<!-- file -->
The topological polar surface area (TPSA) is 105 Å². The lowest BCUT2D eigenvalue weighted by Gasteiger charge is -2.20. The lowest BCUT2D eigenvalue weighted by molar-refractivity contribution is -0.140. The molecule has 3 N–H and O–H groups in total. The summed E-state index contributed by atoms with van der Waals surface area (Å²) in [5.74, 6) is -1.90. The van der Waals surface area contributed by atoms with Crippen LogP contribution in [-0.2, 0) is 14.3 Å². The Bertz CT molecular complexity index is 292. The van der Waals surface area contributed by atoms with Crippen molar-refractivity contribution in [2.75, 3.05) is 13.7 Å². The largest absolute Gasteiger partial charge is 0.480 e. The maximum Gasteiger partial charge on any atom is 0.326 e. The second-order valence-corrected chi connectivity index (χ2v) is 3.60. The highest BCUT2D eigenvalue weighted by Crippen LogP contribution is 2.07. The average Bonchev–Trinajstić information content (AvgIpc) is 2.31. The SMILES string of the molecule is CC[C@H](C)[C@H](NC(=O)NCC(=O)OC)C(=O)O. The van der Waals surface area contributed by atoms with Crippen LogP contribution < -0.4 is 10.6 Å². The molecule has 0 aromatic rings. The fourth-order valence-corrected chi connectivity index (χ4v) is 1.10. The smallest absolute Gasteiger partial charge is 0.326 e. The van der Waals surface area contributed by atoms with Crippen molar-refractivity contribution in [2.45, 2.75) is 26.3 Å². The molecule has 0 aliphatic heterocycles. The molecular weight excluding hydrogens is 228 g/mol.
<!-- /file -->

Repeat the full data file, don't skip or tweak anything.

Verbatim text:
The topological polar surface area (TPSA) is 105 Å². The lowest BCUT2D eigenvalue weighted by Gasteiger charge is -2.20. The lowest BCUT2D eigenvalue weighted by molar-refractivity contribution is -0.140. The molecule has 3 N–H and O–H groups in total. The summed E-state index contributed by atoms with van der Waals surface area (Å²) in [5.74, 6) is -1.90. The van der Waals surface area contributed by atoms with Crippen LogP contribution in [-0.2, 0) is 14.3 Å². The Bertz CT molecular complexity index is 292. The van der Waals surface area contributed by atoms with Crippen molar-refractivity contribution in [2.75, 3.05) is 13.7 Å². The largest absolute Gasteiger partial charge is 0.480 e. The maximum Gasteiger partial charge on any atom is 0.326 e. The second-order valence-corrected chi connectivity index (χ2v) is 3.60. The highest BCUT2D eigenvalue weighted by Crippen LogP contribution is 2.07. The average Bonchev–Trinajstić information content (AvgIpc) is 2.31. The SMILES string of the molecule is CC[C@H](C)[C@H](NC(=O)NCC(=O)OC)C(=O)O. The van der Waals surface area contributed by atoms with Crippen LogP contribution < -0.4 is 10.6 Å². The molecule has 0 aromatic rings. The fourth-order valence-corrected chi connectivity index (χ4v) is 1.10. The smallest absolute Gasteiger partial charge is 0.326 e. The van der Waals surface area contributed by atoms with Crippen molar-refractivity contribution in [2.45, 2.75) is 26.3 Å². The molecule has 0 aliphatic heterocycles. The molecular weight excluding hydrogens is 228 g/mol.